Charities and internal investigations
David Cameron has announced his plans to introduce a major Immigration Bill which will provide for a new criminal offence of illegal working as part of a raft of anti-immigration measures. The primary purpose of the new offence is to prosecute illegal workers so that their wages may be seized as the proceeds of crime under the confiscation regime. The offence will apply to migrants who have entered the country illegally as well as those who came to the country legally, but have overstayed.
Despite the Prime Minister's anti-immigration rhetoric, if implemented, this new offence may have little impact. Wages can amount to a relevant “benefit” for the purposes of the confiscation regime (R v Carter and Others  EWCA Crim 416) but most illegal workers will be able to satisfy the court that their realisable amount for confiscation purposes is far less than their benefit (i.e. the total sum of the wages they received). In such cases, the court will be obliged to make an order for the lesser sum. This means that the amounts to be confiscated will be low and enforcement may be disproportionately difficult with the upshot being that the costs of pursuing confiscation will far outweigh the sums recovered. In the DPP’s “Guidance for Prosecutors on the Discretion to Instigate Confiscation Proceedings”, prosecutors are advised that where a defendant has no assets with which to pay any confiscation order, they should consider whether it would be in the public interest to seek a confiscation order.
Even if prosecutors do instigate confiscation proceedings, domestic and European courts may resist, on human rights grounds, efforts to confiscate the available assets of these low income workers. In R v Waya  UKSC 51, the Supreme Court ruled that the Human Rights Act 1998 (“HRA”) requires criminal courts to refuse to make disproportionate confiscation orders (although The Government's planned abolition of the HRA may well impact on this).
Last year, in Paulet v The United Kingdom, the European Court of Human Rights (ECtHR) found that the confiscation of an illegal migrant’s wages constituted a violation of his right to peaceful enjoyment of his possessions under Article 1 of Protocol No. 1 (“A1P1”) to the European Convention on Human Rights. In that case, Mr Paulet, an Ivorian national, had successfully applied for three jobs in the UK using a false passport. His employers did not know that he was working illegally and he was prosecuted for obtaining a pecuniary advantage by deception. His benefit was assessed at £50,000 (that being the wages he earned over a four year period) and a confiscation order of just under £22,000 was made (representing what remained of his benefit). Mr Paulet challenged the order on the grounds that it was oppressive for the Crown to seek, and the court to impose, a confiscation order for what amounted to his entire savings. The UK court found that it was in the public interest to impose the confiscation order but the ECtHR found that this interpretation was too narrow and did not take his A1P1 rights into account.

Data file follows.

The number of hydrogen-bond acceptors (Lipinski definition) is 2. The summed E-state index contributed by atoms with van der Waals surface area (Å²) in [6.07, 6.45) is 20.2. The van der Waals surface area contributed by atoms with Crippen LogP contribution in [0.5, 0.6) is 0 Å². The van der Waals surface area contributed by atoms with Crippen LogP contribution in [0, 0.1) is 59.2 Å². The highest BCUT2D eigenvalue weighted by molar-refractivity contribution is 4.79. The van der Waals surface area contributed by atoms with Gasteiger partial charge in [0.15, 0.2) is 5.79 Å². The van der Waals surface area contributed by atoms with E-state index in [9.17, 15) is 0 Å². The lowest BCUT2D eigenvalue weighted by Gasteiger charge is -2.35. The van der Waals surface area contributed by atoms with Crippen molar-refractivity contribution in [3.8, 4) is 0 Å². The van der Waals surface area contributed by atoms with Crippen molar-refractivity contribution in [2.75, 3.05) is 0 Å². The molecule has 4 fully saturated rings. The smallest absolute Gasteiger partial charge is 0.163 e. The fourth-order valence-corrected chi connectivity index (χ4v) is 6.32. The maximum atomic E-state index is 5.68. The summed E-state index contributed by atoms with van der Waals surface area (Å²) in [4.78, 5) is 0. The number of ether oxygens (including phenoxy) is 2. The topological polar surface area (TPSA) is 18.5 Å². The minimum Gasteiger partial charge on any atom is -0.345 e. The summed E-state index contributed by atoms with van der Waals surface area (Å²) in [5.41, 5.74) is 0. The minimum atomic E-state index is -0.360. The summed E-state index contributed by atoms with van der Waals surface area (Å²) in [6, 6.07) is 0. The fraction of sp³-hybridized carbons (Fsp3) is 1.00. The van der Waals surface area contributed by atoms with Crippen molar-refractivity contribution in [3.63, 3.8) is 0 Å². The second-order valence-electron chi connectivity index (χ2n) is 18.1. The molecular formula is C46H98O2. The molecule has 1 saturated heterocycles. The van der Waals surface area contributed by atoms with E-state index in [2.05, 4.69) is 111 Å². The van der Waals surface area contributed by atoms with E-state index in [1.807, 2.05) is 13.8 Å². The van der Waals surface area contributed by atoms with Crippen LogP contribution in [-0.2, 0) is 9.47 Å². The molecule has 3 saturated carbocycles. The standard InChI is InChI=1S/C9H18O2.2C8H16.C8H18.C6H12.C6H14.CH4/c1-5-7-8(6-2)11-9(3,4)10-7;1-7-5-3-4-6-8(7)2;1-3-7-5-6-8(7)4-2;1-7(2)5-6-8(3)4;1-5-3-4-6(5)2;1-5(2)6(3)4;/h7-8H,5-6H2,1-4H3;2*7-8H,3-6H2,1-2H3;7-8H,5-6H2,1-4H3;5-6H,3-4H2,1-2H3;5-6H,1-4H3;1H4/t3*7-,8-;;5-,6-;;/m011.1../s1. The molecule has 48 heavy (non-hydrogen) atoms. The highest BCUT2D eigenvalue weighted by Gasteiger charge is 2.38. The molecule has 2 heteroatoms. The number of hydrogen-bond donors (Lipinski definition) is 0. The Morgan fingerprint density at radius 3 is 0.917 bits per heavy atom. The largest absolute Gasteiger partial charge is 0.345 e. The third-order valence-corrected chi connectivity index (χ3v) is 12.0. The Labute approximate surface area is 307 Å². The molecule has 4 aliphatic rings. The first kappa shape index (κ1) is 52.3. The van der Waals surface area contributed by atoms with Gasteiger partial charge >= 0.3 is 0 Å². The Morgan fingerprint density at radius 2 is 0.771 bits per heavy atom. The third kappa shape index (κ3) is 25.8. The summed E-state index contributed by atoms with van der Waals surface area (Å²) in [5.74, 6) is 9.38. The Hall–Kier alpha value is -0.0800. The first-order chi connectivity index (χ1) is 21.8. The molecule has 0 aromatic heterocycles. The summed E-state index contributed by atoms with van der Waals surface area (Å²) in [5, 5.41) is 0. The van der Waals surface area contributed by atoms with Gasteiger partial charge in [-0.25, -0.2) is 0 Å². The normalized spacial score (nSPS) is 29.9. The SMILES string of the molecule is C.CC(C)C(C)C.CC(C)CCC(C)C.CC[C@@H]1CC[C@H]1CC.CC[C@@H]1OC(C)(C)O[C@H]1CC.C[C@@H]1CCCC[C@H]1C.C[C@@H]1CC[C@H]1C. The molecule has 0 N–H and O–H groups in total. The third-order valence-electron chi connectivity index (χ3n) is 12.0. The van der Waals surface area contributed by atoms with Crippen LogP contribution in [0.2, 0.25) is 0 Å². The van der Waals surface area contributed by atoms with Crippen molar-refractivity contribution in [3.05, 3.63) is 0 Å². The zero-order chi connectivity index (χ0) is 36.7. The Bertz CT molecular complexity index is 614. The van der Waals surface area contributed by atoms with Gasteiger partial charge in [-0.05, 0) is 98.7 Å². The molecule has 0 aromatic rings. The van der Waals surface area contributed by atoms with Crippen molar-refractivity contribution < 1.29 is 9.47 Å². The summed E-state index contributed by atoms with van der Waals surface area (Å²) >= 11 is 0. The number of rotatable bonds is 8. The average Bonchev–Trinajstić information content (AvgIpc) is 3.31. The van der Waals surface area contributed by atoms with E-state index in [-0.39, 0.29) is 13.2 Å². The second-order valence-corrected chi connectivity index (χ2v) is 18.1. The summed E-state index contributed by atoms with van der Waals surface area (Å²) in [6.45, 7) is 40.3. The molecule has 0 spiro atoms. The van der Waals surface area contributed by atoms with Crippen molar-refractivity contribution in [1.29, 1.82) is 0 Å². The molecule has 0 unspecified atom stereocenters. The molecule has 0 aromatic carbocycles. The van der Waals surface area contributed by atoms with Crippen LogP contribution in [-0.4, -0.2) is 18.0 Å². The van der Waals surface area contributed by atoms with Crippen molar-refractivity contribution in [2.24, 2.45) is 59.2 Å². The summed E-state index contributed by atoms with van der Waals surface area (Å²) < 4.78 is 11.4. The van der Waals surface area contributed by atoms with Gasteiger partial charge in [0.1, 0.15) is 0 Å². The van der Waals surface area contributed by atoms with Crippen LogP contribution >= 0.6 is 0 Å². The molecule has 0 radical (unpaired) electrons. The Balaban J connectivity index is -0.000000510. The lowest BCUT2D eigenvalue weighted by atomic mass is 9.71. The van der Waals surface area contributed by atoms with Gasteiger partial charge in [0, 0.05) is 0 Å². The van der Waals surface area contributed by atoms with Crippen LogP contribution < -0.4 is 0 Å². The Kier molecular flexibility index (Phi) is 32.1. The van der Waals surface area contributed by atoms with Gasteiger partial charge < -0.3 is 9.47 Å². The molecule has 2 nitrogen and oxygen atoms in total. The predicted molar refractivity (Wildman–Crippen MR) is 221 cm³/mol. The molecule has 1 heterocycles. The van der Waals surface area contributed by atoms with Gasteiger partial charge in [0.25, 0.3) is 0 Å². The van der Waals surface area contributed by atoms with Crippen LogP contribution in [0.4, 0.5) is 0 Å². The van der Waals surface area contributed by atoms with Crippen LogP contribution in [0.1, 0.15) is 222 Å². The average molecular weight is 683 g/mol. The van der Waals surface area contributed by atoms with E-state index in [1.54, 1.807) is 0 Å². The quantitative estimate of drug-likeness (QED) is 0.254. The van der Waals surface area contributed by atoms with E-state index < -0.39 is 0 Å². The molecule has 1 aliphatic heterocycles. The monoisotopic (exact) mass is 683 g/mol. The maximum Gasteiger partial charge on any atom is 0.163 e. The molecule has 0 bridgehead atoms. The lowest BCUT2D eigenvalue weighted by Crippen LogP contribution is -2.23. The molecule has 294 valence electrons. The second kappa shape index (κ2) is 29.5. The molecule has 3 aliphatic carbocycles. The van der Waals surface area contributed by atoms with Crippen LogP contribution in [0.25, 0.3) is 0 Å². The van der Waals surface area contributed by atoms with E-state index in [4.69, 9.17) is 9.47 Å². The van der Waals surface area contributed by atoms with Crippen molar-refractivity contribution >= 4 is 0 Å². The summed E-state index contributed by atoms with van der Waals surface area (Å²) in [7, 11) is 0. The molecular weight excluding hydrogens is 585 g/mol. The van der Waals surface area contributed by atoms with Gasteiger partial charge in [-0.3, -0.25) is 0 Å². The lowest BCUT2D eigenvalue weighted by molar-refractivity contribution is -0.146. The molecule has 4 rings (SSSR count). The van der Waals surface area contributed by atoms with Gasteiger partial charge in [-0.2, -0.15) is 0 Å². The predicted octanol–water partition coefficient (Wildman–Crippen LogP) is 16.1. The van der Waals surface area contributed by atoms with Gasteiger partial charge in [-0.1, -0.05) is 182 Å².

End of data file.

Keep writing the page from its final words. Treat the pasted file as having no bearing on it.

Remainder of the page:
It therefore remains to be seen whether Mr Cameron’s plans to confiscate the wages of low income illegal workers will be enforced in the UK courts. Prosecutors may decide it is not in the public interest to pursue confiscation and, where they do, the courts may find that it would be contrary to a defendant’s human rights to make a confiscation order. Those working illegally in the UK are already at risk from deportation – it appears unlikely that the additional risk of confiscation of these earnings will materially impact on the numbers of illegal workers.
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